Last week we were sat on Sandown beach in something approaching sunshine when I was confidently telling my wife that we never came to the East Wight as children. We were constantly at Compton Bay, I said. A few hours later, I was clearing out the attic and discovered a Primary School diary where I recounted my weekend activities for my apparently interested teacher, including a mention of a trip to Sandown which was given such a casual mention that I’d suggest it happened regularly.
You see, I seem to have forgotten most of my childhood. It was perfectly pleasant, perhaps even idyllic, so it’s certainly not repressed memories just good old fashioned forgetfulness.
And so, I was a little more tentative this week when I declared to my wife that I’d like to go to the beach at Seaview because I had no memory of going there and couldn’t picture what it looked like. We certainly went to nearby Seagrove Bay regularly, but not the section on Duver Road.
We arrived at very low tide and found the beach pretty much empty, despite it being a fairly sunny day. We could have chosen from several free parking spaces right by the beach, which is a glorious sign for a cheapskate like me. Three boys were playing cricket and generally larking, but there was no-one else in sight.
If you’ve been to nearby Appley, St Helens or Priory Bay you’ll be familiar with the ankle deep water which means that proper swimming is difficult but opens up options like tame paddling, beach games and kayaking for beginners. You’ll also be familiar with the risk of it feeling pretty breezy on the wide open beaches.
The small bit of beach near to the road was lovely and sandy, whilst the bit which is underwater at high tide was a mix of sand and a zillion shells.
We tried to do some rockpooling but I think even my 3 year old could tell I wasn’t impressed with the small selection of sea creatures I found and attempted to present with enthusiasm (try Bembridge for rockpooling).
It’s also not a beach for those who are looking for amusement arcades, mini golf, ice cream stands, trampolines, playgrounds, kayak hire or anything other than a nice view of the Solent and plenty of space for running around at low tide (try Shanklin, Sandown or Appley for those things).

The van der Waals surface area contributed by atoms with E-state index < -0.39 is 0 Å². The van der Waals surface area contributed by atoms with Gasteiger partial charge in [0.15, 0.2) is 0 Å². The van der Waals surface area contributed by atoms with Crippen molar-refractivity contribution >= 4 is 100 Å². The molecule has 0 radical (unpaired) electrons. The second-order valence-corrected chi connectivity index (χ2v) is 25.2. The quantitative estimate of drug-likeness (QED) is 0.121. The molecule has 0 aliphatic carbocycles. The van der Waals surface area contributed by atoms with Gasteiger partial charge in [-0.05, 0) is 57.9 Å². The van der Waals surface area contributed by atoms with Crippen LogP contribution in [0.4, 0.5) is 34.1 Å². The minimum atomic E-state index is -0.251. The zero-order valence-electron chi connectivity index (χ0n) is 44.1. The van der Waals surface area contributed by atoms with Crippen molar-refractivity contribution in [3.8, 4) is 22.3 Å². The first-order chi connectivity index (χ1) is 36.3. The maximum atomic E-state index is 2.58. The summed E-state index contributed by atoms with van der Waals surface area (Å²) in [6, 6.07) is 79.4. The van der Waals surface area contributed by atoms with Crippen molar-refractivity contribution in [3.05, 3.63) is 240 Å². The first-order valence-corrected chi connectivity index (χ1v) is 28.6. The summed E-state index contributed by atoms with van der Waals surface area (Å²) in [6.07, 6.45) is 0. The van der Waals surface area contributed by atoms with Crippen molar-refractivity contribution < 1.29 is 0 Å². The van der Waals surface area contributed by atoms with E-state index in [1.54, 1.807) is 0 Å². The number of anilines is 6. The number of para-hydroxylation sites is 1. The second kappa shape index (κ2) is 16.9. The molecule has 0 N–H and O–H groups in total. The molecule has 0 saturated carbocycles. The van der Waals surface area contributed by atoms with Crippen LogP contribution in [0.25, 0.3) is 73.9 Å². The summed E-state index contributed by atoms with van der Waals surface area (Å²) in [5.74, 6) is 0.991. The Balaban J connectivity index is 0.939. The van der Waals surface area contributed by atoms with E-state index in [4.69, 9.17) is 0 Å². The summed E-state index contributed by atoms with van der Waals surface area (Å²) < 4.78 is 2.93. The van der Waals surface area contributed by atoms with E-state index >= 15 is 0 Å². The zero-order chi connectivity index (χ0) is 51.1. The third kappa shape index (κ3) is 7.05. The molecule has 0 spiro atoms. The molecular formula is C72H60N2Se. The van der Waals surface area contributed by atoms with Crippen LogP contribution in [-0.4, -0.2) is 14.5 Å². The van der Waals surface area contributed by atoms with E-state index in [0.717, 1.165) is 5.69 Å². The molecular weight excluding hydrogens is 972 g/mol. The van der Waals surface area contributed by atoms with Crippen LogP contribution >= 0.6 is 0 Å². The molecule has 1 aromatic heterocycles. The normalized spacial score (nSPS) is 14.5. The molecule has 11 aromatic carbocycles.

In my view it’s also not as pretty as several beaches which lack facilities but which have fantastic backdrops (Priory Bay, Compton Bay, Whitecliff Bay and others). Instead, the backdrop is a selection of expensive houses which I found I was coveting rather.
It might sound like I didn’t like Seaview, but I did and it is certainly worth considering if you fancy a bit of peace and quiet at an easy to access beach in the East Wight. It's also got a nice pub with a seaview (The Boathouse).
And that’s the remarkable thing about the Isle of Wight – a beach which would be frantically busy in most other English counties can be practically deserted on a sunny day simply because it is competing with twenty other beaches within easy reach.
By the way – my mother says she’s sure we must have been to Seaview before.
Isle of Wight Guru's Blog
Where to stay
Ferry discount codes
Holiday park discounts
Some of the links on this site are 'affiliate links' meaning we may receive commission from accommodation providers at no cost to the buyer. We are also an Amazon Associate and earn from qualifying products. However, we maintain full editorial control and only recommend based on merit rather than whether they offer commission.
© COPYRIGHT 2022. ALL RIGHTS RESERVED.